Local technology and expertise is the key to biddable media success in the APAC region.
I recently spoke to Hannes Ben, Chief International Officer at independent agency Forward3D, about the skills needed in APAC and the idiosyncracies of branded paid search.
Strategy cannot be transferred from west to east
According to Ben, “brands fall down because you can’t automatically transfer your strategy in the west to these complex markets.”
“By complex markets,” he continues, “I mean China, Korea and Japan. In China and Korea, nothing in those two markets is Google-centric. Nothing in those two markets is Facebook centric (there’s a little bit in Korea now, but not very much).”
And even in Japan, where Google has approximately 50% search share with Yahoo, Ben points out that the “Yahoo Japan landscape has nothing to do with Yahoo formats or technology in Hong Kong and Taiwan. They have an entirely different structure – it’s a Japanese specific search engine.”
Whereas Singapore uses pretty much the same ad technology as the western world and, to a certain extent, so does Hong Kong and Taiwan, Ben argues that being local is vital in China, Korea and Japan.
Forward3D maintains London teams for these markets, too, chiefly to allow western clients to manage activity in their own timezone, but local relationships and tech integration are paramount. “Very few or none of the well known management tools integrate well or at all with local platforms,” says Ben, “so you very much have to create your own solution.”
One of the big differences observed in China, Korea and Japan is branded paid search.
Branded paid search strategy
Korea’s Naver has Brand Search, China’s Baidu has Brand Zone, and Yahoo Japan has Sponsored Search Display. Each are specific search ads triggered only by brand keywords, but they bear similarities with display advertising products.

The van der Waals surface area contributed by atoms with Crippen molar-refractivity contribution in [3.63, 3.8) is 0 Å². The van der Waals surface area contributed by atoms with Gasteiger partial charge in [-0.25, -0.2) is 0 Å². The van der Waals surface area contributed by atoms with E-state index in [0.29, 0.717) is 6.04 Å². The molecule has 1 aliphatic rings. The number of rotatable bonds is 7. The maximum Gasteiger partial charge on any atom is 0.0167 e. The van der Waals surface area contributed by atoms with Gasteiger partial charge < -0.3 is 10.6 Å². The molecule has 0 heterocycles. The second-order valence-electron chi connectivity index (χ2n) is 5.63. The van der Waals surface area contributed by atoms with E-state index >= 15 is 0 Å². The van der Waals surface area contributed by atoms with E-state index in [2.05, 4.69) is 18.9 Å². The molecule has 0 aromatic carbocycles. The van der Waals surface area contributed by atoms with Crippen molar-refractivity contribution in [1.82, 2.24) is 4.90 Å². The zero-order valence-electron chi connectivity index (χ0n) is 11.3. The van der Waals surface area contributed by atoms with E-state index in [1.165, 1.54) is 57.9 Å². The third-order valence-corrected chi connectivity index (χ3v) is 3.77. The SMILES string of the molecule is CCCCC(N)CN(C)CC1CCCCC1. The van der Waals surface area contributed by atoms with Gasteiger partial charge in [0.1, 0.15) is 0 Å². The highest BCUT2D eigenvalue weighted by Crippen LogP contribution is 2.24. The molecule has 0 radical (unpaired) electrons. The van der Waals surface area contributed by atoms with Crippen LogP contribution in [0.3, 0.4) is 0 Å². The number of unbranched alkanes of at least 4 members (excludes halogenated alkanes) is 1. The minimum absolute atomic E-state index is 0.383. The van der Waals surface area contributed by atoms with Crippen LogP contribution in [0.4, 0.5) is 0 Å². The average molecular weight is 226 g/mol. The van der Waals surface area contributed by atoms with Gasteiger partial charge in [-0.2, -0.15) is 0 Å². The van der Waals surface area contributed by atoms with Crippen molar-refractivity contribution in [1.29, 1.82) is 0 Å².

Hannes Ben, Forward3D’s Chief International Officer, explains:
“In search you can obviously split your keywords into brand or generic terms. On Google it’s the same ad structure whatever the keyword. But on Baidu, Naver and Yahoo Japan, you have fixed products for only your brand keywords, and these products are very different from the normal paid search.”
“Brand Zone has much bigger real estate [than standard PPC] on Baidu and it covers almost the whole first page and combines lots of images, even videos and text and site links. It can look almost like a small microsite in the search results.”
“And Brand Zone is not bought on a cost-per-click basis. It is bought on the volume of impressions and you negotiate a price based on a monthly fixed fee.”
“That’s where the confusion happens. Quite often, you have clients who think it’s a display product (because it’s a fixed price and timescale) but it’s actually keyword triggered, within the same ad space as all the other ad copy, so it’s very important from a technical perspective to run this together with your normal paid search.”
Baidu’s Brand Zone (game format)
Naver’s Brand Search
Fairly obviously, if brands regard this branded search product as akin to display advertising, and give it to the display team to manage, it’s hard to optimise for search.